Communication Abroad

Since being abroad, I’ve been noticing a lot of similarities, as well as, differences between the types of communication being used throughout the United Kingdom and Ireland. The country that has peaked my interest the most is Ireland. I am going to be discussing the different communication mediums and how they differ between Ireland and the United States.

sitting-in-park.jpg
St. Stephen’s Greens- By: Tiara Terry

One of the huge differences that I have noticed is how people communicate with one another here in Ireland. The people here are a lot more friendly and open. Once people heard our American accents, they were not hesitant to ask us where we were from and converse with us. A lot of people were excited that we were visiting and were more than happy to offer sites to see while in Dublin. In the United States, we don’t usually speak until spoken to and don’t involve ourselves in other people’s business. Another thing that I realized here in Dublin is that people use parks as social gatherings. In St Stephen’s Green Park, much of the grass areas were taken up by people sitting out enjoying themselves. In America, people usually only go to parks for events/holidays, to play sports or for their children to play. It is not much of a social site for adults. Americans tend to communicate more so through phones and social media, or we will go out to events to spend time with others.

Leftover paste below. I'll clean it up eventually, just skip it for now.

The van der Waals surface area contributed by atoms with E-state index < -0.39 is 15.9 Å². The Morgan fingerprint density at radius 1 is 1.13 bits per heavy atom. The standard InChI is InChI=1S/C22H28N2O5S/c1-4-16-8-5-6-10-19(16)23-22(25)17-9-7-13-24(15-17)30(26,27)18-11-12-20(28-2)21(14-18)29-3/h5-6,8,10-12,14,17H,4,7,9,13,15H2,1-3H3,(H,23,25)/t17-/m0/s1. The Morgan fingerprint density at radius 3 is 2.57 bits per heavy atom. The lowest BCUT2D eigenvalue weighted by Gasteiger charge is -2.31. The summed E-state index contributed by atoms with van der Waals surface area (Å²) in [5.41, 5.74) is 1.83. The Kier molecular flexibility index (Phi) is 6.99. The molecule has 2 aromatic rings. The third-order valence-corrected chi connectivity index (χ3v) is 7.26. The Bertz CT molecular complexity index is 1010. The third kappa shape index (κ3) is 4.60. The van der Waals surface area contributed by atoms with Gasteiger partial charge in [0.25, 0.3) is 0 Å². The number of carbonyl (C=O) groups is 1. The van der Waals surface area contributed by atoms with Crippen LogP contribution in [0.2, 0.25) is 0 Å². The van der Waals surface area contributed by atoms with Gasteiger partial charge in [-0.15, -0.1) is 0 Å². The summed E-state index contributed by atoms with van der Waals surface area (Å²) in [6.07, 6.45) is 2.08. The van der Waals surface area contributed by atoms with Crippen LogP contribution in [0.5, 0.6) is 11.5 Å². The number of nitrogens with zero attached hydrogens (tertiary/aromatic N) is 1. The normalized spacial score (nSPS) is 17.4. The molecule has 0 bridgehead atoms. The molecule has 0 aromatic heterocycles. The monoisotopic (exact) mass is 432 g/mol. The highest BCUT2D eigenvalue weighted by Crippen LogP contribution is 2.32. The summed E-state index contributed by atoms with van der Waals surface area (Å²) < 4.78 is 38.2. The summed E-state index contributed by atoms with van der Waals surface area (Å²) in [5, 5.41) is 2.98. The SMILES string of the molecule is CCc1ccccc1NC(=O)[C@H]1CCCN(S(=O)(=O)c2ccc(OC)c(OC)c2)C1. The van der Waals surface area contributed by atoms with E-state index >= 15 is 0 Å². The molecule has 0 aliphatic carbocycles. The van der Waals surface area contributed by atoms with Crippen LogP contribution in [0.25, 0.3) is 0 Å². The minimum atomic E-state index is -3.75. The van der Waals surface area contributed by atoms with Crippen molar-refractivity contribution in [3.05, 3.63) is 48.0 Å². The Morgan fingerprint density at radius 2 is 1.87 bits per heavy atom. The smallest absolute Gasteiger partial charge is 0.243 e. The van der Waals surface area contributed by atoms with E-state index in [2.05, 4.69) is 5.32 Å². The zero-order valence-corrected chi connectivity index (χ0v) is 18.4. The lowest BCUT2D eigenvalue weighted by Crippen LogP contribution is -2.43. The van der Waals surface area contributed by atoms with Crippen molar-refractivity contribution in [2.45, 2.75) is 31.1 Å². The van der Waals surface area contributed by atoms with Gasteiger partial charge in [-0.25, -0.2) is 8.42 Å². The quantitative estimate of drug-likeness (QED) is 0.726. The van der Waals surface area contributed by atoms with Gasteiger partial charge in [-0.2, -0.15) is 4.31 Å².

Something that has stood out to me while being in Ireland is the different vocabulary they use to communicate. I think it is cool that in different areas of the world, a word that we use could have a completely different meaning elsewhere. Some examples are, chips/fries, toilets/restrooms, pavement/sidewalk, pancs/pancakes, rubbish/garbage, mind the step/watch your step and trousers/pants. Those are just a few examples. Being abroad, I had to become accustomed to the language barrier. Another communication barrier are the Irish accents. Some accents are so strong that I struggle to hear what they are saying. In this case, I tend to use hand gestures to get my point across or I try to switch my vocabulary for better understanding.